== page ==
Sustainable Investing at Critical Juncture
Marina Severinovsky, head of sustainability, North America at Schroders, said environmental, social and governance strategies had attracted flows during rising markets but the managers need to step up and explain the value of long-term ESG as performance has faltered.
Severinovsky told Markets Media that sustainable investing is at a critical juncture as investors face rising interest rates, higher inflation, increasing energy markets and geopolitical tensions.
“In the last 10 years performance has been good and that covers all manner of sins,” she added.
Performance had attracted inflows which had $28 trillion in global assets managed under ESG principles at the end of last year according to Schroders. Assets were 21.9% higher than in 2020 and 415% up from 2016.
“ESG-friendly also happens to be large-cap growth, so you end with a confluence of those companies doing really well for like a decade,” Severinovsky said. “Now we are in a different paradigm.”
In addition, regulators have been focused on potential greenwashing and made it clear that asset managers need to be more clear with clients on the impact of their ESG strategies.
Severinovsky said managers need to have serious conversations with their clients about short-term downturns in performance which can be challenging.
“However, if you believe that over the next 30 years the world is going to be in a decarbonisation phase then it is going to be really important to invest in companies that understand this and are planning for that future,” she added. “As an industry we have to rise to the occasion, especially when performance is not a tailwind.”
She believes it is important that investors know what they are buying, likely performance in different market environments and the time horizon over which to assess value creation.
For example, Schroders has outperformed in energy investments over the last year and a half. The asset manager looks for companies in the sector who have made a Net Zero commitment, are making investments to diversify their energy mix and Schroders will assess measures such as avoided emissions.
“The company may be very carbon-intensive today but if it is making very clear strides towards decarbonisation, then we want to fund that transition,” she added.
Institutional Investor Study
Schroders sixth annual Institutional Investor Study found that the majority, 65%, of US investors still find it somewhat or very challenging to invest sustainably, which is similar to the last two years. In addition more than half, 58%, of US institutional investors also said performance concerns were a barrier for investing sustainably, higher than 53% of their global counterparts.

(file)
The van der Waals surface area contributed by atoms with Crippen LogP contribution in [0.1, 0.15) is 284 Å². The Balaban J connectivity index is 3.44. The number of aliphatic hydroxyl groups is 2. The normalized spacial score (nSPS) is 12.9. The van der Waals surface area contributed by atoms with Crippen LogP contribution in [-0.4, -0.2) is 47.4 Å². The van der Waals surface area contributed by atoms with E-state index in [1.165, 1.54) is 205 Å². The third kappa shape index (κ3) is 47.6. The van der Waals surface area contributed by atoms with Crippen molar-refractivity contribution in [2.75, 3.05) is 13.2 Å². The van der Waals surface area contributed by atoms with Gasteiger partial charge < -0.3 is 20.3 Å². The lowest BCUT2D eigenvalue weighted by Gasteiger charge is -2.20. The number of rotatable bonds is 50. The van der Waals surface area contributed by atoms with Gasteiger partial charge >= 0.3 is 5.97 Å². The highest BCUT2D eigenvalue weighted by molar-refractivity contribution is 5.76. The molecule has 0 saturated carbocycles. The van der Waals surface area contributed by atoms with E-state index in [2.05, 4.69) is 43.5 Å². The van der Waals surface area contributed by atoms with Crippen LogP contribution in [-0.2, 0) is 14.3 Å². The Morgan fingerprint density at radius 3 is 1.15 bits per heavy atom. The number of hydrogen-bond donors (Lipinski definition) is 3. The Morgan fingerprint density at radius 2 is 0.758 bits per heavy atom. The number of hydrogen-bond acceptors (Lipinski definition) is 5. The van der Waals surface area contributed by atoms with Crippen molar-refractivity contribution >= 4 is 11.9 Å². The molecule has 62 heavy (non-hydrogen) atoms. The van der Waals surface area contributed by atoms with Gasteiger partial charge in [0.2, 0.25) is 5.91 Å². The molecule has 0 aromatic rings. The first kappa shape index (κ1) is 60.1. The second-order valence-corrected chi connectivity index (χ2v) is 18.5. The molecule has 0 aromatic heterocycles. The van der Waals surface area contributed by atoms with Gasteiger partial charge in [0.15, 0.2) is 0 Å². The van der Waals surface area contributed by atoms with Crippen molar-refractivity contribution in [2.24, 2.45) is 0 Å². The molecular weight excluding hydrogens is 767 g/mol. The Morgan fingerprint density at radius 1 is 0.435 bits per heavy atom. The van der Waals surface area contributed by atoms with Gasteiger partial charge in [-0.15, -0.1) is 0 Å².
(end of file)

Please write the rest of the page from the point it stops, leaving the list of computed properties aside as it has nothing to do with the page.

Nearly three quarters of respondents, 68%, also said access to more quantitative evidence would encourage sustainable investing.
Severinovsky said: “It is very clear that investors are telling us, in no uncertain terms, that they need more comparable and clear information and transparent categories.”
The fund manager commissioned CoreData to survey 770 institutional investors with $27.5 trillion in assets to gauge their pulse on the biggest global investment trends for its sixth annual Institutional Investor Study.
“At Schroders, we have always set a high bar with our internal definitions, and with ensuring that we can provide evidence and robust reporting on our efforts, via our proprietary tools like SustainEx for impact measurement,” said Severinovsky. “We welcome the next stage of the ESG investing lifecycle where industry consistency leads to deeper investor understanding.”
The US Securities and Exchange Commission has proposed mandatory climate-related disclosures and Severinovsky anticipates that human capital disclosures will be next. “As investors we don’t sit around and wait for regulators to mandate this data as we are asking for it anyway,” she added.
Schroders has developed proprietary climate-related data and models and is developing human capital metrics.
“We are working on a human capital dashboard,” Severinovsky said. “It is tough to get diversity and inclusion data below the executive or board level and much of the data is self-reported.”